Sunday, November 20, 2016

It was a Jalie weekend

Get it? (never mind)

I am becoming one of those sewers who cut things out and don't sew them right away.

I had more of that blue 10% polyester Speedo (R) fabric, just enough for one more suit. So while I was cutting out my pink Hawaiian sunset/sunrise suit (last February) I also squeezed the pieces for one more blue one out of my precious remaining inches. And then it sat. And sat. And sat.

So long that I almost had a heart attack half way through, thinking I had either forgotten to cut out the strap pieces or I had lost them, and I didn't have enough left and I would never again have a blue Jalie/Speedo suit that lasts for years instead of months. And then I found them, in the plastic bin with the tiny snippets that are all that's left of this wonder fabric.

So I finished the suit. My coverstitch machine and I got along famously.

This is the most flattering shot of it. I predict it will function as a "serious" swimsuit (twice per week, 1.25 hours per swim, year round) for three years, like its predecessor (the blue fabric wears like iron but the lining died). My pink one was amusing but ultimately it is a disappointment although I am still wearing it.

I had also cut out another Anne-Marie exercise top and matching full length tights weeks ago, and made them last weekend.

I briefly considered using the pink print as the main front (exploding floral crotch, anyone?) but reconsidered. Not only because I really didn't think I needed an exploding floral crotch, but because the fabric is lighter weight and not as stretchy as it should be for the main portion of tights. So I used (again) the black supplex fabric I bought back in 2010 from Susie Spandex in Montreal. I do not know what I will do when I run out of that either...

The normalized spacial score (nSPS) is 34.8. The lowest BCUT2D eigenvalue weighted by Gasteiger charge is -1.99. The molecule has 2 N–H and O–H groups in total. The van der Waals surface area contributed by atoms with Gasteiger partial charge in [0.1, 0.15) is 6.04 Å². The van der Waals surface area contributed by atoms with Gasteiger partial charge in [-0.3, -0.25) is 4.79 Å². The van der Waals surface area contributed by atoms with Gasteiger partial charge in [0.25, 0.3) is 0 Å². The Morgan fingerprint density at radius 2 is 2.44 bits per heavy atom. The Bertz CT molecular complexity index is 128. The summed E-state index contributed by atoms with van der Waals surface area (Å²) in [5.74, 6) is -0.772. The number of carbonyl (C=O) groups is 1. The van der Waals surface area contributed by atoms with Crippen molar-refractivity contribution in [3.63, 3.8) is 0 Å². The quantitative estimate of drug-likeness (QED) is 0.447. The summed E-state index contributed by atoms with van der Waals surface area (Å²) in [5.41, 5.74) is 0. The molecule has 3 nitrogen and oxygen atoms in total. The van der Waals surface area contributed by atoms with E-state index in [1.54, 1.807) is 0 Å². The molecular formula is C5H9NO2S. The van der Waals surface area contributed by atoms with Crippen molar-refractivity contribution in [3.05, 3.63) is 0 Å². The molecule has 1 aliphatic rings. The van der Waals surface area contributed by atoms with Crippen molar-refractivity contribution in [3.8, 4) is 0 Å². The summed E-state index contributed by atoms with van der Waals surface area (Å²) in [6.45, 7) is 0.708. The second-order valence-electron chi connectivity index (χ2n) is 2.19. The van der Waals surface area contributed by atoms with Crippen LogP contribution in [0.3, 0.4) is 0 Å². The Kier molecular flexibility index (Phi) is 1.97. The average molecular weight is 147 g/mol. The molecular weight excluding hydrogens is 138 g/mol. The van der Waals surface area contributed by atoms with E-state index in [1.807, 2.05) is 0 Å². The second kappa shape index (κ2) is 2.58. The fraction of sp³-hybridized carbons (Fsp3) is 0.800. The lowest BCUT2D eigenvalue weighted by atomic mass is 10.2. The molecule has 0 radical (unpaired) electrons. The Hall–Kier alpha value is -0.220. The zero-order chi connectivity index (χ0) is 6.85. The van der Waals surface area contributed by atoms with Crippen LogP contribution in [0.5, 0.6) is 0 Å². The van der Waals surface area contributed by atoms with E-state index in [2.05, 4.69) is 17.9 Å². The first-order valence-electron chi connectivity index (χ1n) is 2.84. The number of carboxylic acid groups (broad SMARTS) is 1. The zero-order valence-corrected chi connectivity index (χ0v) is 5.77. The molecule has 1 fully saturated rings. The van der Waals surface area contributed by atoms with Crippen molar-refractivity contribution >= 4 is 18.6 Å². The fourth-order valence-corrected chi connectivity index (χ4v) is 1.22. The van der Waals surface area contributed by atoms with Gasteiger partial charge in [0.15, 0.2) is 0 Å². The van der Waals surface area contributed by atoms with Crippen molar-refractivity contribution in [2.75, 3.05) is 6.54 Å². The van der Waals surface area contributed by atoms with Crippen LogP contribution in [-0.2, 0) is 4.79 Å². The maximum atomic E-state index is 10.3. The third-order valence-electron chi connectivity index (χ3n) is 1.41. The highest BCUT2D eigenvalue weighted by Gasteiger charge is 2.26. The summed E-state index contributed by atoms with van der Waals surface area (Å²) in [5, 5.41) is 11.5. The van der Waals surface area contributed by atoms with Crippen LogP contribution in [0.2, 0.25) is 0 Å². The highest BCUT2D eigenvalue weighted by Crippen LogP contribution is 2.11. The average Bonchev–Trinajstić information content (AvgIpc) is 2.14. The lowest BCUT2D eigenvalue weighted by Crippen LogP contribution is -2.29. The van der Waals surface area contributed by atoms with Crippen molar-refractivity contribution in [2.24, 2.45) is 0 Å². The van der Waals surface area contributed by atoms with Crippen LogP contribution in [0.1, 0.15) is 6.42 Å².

My trainer (a guy) doesn't notice. But cute workout clothes seem important nevertheless.

Sunday, October 16, 2016

Serious machine knitting progress

I was sewing through the summer but as the days started to shorten and cool, my thoughts turned to lovely wool and knitting. Since my last post I finished a hand knitted pair of socks that I started while on holidays, three pairs of socks by machine, and today I finished a cardigan. Phew!

Knitting socks by machine is a super easy thing to do and serves as a tune up or reminder of how my Passap feels and functions. The pattern from the machine manual works pretty well, and I can turn out a pair in a day (if all goes well). I have lots of sock yarn in sock quantities, so...

First tune up pair. These were made with Paton's Kroy yarn, easily available everywhere. The main challenge was matching the striping.

Yay me!

Pair number two (at right) were made for my 90-something mother in law. Her feet are bigger around and longer than mine. so on me these are looooose. I hope they fit her! I was super happy to have matched the striping in this yarn too! Yarn is a mystery sock yarn - a part ball found by my husband in a thrift shop.

Pair number 3 is another pair for my M-I-L. I used Paton's Kroy yarn again, but for some reason the yarn in these balls was thicker. One was a part ball (thrifted again) and I did not have enough to make full height socks. To get this pair, I had to knit three socks - the first one told me that I needed to make them shorter if I was going to get two!

It is easy and fast to rip out your knitting when you are using a machine. It's very liberating!

Yarn shortage prevented me from matching the striping - in fact one of these balls was wound in the opposite direction, as it turns out! So these are merely fraternal twins, unlike the identical pair that went in the same package.